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I had no intention of sharing this bunny mask craft.
We hosted our littlest’s first birthday party on the weekend and celebrated with a Miffy theme.
It’s our last first birthday. All them feels.
Our kiddy parties always have a craft station for the little party-goers. I like to think of the craft station as a “Buying-Time-for-Parents-to-Eat-Cheese-and-Crackers-and-Have-a-Conversation” situation.
But of course it’s mainly for the little ones to get creative and indulge their craftiness.
The craft station is always popular but I was pleasantly surprised at how popular this simple crafty invitation was.
So I thought I’d share it with you, as well as the free printable template, in time for Easter.
And so that you too, can indulge in some cheese and crackers whilst the kids are entertained.
(We all deserve cheese and cracker time.)
What You Will Need:
Bunny Easter masks template DOWNLOAD BELOW
Craft knife or sharp scissors
Duct tape and washi tape
Collage materials – coloured paper, tissue paper, crepe paper
Glue (We used a good old glue stick)
Markers, paint pens, paint sticks, chalk pastels – whatever you have on hand!
Tips and Tricks
Download the Bunny Mask template
Print and cut out the Bunny Easter mask template. Trace the bunny onto pieces of cardboard. I used all the old cardboard boxes from online shopping that have been piling up.
Due to the thickness of the cardboard I used, I used a craft knife to cut the masks out. I realised towards the end of the process that my craft knife was very, very blunt. Face palm. So my edges were pretty rough. Let’s call it rustic charm, yeah?
If you go the craft knife route, please use a cutting mat! Safety first, people!
If you use thinner cardboard, sharp scissors should do the job.
I then just taped the dowel to the back of the cardboard with decorative duct tape.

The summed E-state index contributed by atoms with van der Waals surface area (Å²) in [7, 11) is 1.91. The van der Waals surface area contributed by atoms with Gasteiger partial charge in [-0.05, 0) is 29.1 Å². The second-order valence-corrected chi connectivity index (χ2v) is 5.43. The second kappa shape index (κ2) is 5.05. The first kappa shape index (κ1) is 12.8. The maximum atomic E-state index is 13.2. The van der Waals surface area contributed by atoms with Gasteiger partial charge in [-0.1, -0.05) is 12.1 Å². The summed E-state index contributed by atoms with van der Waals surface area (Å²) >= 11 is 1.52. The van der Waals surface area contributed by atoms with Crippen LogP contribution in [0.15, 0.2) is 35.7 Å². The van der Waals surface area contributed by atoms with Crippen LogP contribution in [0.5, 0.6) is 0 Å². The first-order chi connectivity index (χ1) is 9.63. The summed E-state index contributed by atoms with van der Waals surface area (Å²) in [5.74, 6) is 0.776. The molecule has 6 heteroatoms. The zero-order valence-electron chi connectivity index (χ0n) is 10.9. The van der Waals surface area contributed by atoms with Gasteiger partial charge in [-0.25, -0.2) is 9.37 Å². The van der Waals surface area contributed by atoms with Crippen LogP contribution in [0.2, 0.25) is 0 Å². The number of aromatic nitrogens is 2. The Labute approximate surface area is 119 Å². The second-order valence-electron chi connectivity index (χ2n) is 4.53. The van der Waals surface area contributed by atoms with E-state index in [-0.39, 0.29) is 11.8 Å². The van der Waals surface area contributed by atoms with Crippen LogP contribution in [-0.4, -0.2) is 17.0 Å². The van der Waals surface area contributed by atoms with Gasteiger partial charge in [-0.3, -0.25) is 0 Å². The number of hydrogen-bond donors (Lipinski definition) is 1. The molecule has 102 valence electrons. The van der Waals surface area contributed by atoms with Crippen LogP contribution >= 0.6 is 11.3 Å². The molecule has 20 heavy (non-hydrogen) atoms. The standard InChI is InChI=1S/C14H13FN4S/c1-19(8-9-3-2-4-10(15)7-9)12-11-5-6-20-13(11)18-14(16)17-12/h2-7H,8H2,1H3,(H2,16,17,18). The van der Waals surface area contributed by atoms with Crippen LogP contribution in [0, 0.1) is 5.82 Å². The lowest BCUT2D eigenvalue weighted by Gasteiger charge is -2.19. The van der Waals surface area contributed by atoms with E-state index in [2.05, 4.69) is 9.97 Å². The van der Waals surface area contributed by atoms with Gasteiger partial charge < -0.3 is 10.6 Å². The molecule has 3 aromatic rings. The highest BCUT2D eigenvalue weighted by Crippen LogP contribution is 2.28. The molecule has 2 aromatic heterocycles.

We actually made more masks a few days after the party, because I was interested to see if this project was still as popular.
It was a resounding yes.
I pulled the collage box out of the craft cupboard. I store all paper scraps in a fishing tackle box.
You can find some tips and tricks for collage with kids here.
In all honesty, it wasn’t a very organised set up.
There were materials flying everywhere. But I kinda love those kinds of sessions.
However, sometimes it is a good idea to limit the materials on offer as young artists can get overwhelmed by choice.
For me this experience highlighted how valuable it is to create alongside your littles.
Miss 4 has an intense love affair with colouring-in at the moment. She made about 4 masks in 10 minutes flat, using the markers and chalk pastels.
She then noticed my mask and proclaimed “That’s a masterpiece! I want to make one like that!”
So I sat with her and explained the process I undertook.
If I had attempted to guide her process like this from the start, she would not have had a bar of it. She is definitely a child who likes to go her own way.
Happy mask-making! And happy cheese-eating!